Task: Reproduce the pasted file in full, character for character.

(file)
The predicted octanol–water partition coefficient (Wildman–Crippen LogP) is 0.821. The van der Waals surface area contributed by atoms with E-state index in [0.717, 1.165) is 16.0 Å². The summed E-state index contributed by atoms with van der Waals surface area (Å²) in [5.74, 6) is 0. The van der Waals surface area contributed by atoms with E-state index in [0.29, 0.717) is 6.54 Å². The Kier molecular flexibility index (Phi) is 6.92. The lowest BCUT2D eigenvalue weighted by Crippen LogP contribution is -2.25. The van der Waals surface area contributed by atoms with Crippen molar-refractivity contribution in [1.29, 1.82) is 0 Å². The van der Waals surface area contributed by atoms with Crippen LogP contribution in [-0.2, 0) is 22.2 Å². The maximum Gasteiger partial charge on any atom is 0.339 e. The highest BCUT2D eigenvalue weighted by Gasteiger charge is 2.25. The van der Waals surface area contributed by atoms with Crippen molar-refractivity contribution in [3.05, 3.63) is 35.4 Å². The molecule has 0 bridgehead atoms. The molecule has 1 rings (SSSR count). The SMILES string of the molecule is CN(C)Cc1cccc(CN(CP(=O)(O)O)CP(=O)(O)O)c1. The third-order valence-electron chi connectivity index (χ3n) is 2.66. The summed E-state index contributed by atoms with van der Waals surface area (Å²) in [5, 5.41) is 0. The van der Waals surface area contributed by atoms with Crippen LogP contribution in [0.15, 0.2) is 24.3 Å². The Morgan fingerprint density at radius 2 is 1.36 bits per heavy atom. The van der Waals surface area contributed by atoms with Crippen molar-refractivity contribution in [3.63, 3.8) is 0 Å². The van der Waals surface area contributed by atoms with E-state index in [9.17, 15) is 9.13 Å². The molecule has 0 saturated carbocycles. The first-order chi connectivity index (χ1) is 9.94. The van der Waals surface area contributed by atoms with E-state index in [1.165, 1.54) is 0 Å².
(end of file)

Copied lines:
The predicted octanol–water partition coefficient (Wildman–Crippen LogP) is 0.821. The van der Waals surface area contributed by atoms with E-state index in [0.717, 1.165) is 16.0 Å². The summed E-state index contributed by atoms with van der Waals surface area (Å²) in [5.74, 6) is 0. The van der Waals surface area contributed by atoms with E-state index in [0.29, 0.717) is 6.54 Å². The Kier molecular flexibility index (Phi) is 6.92. The lowest BCUT2D eigenvalue weighted by Crippen LogP contribution is -2.25. The van der Waals surface area contributed by atoms with Crippen molar-refractivity contribution in [1.29, 1.82) is 0 Å². The van der Waals surface area contributed by atoms with Crippen LogP contribution in [-0.2, 0) is 22.2 Å². The maximum Gasteiger partial charge on any atom is 0.339 e. The highest BCUT2D eigenvalue weighted by Gasteiger charge is 2.25. The van der Waals surface area contributed by atoms with Crippen molar-refractivity contribution in [3.05, 3.63) is 35.4 Å². The molecule has 0 bridgehead atoms. The molecule has 1 rings (SSSR count). The SMILES string of the molecule is CN(C)Cc1cccc(CN(CP(=O)(O)O)CP(=O)(O)O)c1. The third-order valence-electron chi connectivity index (χ3n) is 2.66. The summed E-state index contributed by atoms with van der Waals surface area (Å²) in [5, 5.41) is 0. The van der Waals surface area contributed by atoms with Crippen LogP contribution in [0.15, 0.2) is 24.3 Å². The Morgan fingerprint density at radius 2 is 1.36 bits per heavy atom. The van der Waals surface area contributed by atoms with Crippen molar-refractivity contribution in [3.63, 3.8) is 0 Å². The van der Waals surface area contributed by atoms with E-state index in [9.17, 15) is 9.13 Å². The molecule has 0 saturated carbocycles. The first-order chi connectivity index (χ1) is 9.94. The van der Waals surface area contributed by atoms with E-state index in [1.165, 1.54) is 0 Å².